18. Evaluation of Kosovo Primary Education Programs in Terms of Cultural Diversit

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    Serdan KERVAN

    2017-12-01

    Full Text Available Communities that have lived together for a long time have used the same language and created a number of common values. All of these common values ​​constitute the cult of that community. Culture is a complex phenomenon that reflects the ways in which a nation solves its problems, the ways in which it interacts with each other and with others, and the way they think (Naylor, 1996. This research was conducted by teachers 1-5. the structure of the class curricula and their impact on student achievement is determined by a semi-structured interview form, so it is a qualitative research based on the cause-and-effect relationship. The universe of this research is the class teachers who work in the primary schools in the cities where different mother-tongue education is provided in Kosovo. According to the teachers 'views, the influences of the programs applied for different cultures on the students' success were determined as meaningful differences in the age, education level, teaching language of the teachers and whether or not they were educated in different mother tongues in the same school.

  19. EDF program on SCC initiation of cold-worked stainless steels in primary water

    Energy Technology Data Exchange (ETDEWEB)

    Huguenin, P.; Vaillant, F.; Couvant, T. [Electricite de France (EDF/RD), Site des Renardieres, 77 - Moret sur loing (France); Buisse, L. [EDF UTO, 93 - Noisy-Le-Grand (France); Huguenin, P.; Crepin, J.; Duhamel, C.; Proudhon, H. [MINES ParisTech, Centre des Materiaux, 91 - Evry (France); Ilevbare, G. [EPRI California (United States)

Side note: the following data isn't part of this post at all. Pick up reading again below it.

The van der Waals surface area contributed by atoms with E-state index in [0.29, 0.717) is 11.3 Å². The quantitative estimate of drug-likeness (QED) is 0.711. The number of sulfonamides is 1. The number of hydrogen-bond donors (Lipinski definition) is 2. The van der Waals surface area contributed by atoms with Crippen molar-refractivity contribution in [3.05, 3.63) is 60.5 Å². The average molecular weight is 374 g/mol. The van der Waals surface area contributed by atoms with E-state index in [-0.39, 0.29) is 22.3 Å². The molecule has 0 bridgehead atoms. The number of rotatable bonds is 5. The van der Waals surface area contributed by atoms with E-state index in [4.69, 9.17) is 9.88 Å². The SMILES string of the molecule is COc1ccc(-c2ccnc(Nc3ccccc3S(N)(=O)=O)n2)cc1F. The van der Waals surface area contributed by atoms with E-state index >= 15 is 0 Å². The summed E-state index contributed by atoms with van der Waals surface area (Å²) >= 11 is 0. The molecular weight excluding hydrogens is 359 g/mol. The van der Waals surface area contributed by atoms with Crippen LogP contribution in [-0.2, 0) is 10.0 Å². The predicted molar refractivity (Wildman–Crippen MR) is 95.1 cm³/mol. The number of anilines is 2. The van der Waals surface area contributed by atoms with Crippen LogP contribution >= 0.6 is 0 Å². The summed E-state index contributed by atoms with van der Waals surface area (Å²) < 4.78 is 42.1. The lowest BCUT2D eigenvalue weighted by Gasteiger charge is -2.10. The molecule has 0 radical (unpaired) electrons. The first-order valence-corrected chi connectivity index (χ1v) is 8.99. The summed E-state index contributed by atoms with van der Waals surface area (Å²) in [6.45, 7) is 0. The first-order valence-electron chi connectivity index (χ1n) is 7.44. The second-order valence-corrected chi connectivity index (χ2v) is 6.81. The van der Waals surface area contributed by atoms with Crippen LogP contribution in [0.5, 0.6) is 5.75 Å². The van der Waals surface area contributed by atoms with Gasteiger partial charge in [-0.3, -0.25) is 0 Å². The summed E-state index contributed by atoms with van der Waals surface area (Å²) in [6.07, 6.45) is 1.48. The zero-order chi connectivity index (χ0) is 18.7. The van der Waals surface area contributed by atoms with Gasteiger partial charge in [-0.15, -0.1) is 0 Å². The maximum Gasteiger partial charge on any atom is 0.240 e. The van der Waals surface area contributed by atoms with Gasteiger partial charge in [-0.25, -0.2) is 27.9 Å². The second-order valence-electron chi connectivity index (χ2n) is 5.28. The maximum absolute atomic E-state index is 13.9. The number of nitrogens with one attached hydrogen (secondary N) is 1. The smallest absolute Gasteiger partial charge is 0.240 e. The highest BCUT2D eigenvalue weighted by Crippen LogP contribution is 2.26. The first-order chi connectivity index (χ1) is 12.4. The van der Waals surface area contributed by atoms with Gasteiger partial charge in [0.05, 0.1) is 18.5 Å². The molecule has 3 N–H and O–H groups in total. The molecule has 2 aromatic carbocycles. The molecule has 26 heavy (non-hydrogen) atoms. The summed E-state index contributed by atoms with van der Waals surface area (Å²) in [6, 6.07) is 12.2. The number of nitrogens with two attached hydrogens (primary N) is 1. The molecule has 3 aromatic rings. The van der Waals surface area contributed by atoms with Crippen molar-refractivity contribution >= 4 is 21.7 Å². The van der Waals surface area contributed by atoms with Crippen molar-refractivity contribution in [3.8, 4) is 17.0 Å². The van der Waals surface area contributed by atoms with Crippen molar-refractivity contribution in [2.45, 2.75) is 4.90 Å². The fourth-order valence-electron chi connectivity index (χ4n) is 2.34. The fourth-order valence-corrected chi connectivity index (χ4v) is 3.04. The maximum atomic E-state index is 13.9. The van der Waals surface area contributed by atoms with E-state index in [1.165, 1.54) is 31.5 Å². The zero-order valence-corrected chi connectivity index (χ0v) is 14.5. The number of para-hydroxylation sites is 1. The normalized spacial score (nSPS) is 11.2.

2009-07-01

    A few cases of Intergranular Stress Corrosion Cracking (IGSCC) on cold-worked austenitic stainless steels in primary water have been detected in French Pressurized Water Reactors (PWRs). A previous program launched in the early 2000's identified the required conditions for SCC of cold-worked stainless steels. It was found that a high strain hardening coupled with cyclic loading favoured SCC, whereas cracking under static conditions appeared to be difficult. A propagation model was also proposed. The first available results of the present study demonstrate the strong influence of a trapezoidal cyclic loading on the creep of 304L austenitic stainless steel. While no creep was detected under a pure static loading, the creep rate was increased by a factor 102 under a trapezoidal cyclic loading. The first results of SCC initiation performed on notched specimens under a trapezoidal cyclic loading at low frequency are presented. The present study aims at developing an engineering model for IGSCC initiation of 304L, 316L and weld 308L stainless steels. The effect of the pre-straining on the SCC mechanisms is more specifically studied. Such a model will be based on (i) SCC initiation tests on notched and smooth specimens under 'trapezoidal' cyclic loading and, (ii) constant strain rate SCC initiation tests. The influence of stress level, cold-work level, strain path, surface roughness and temperature is particularly investigated. (authors)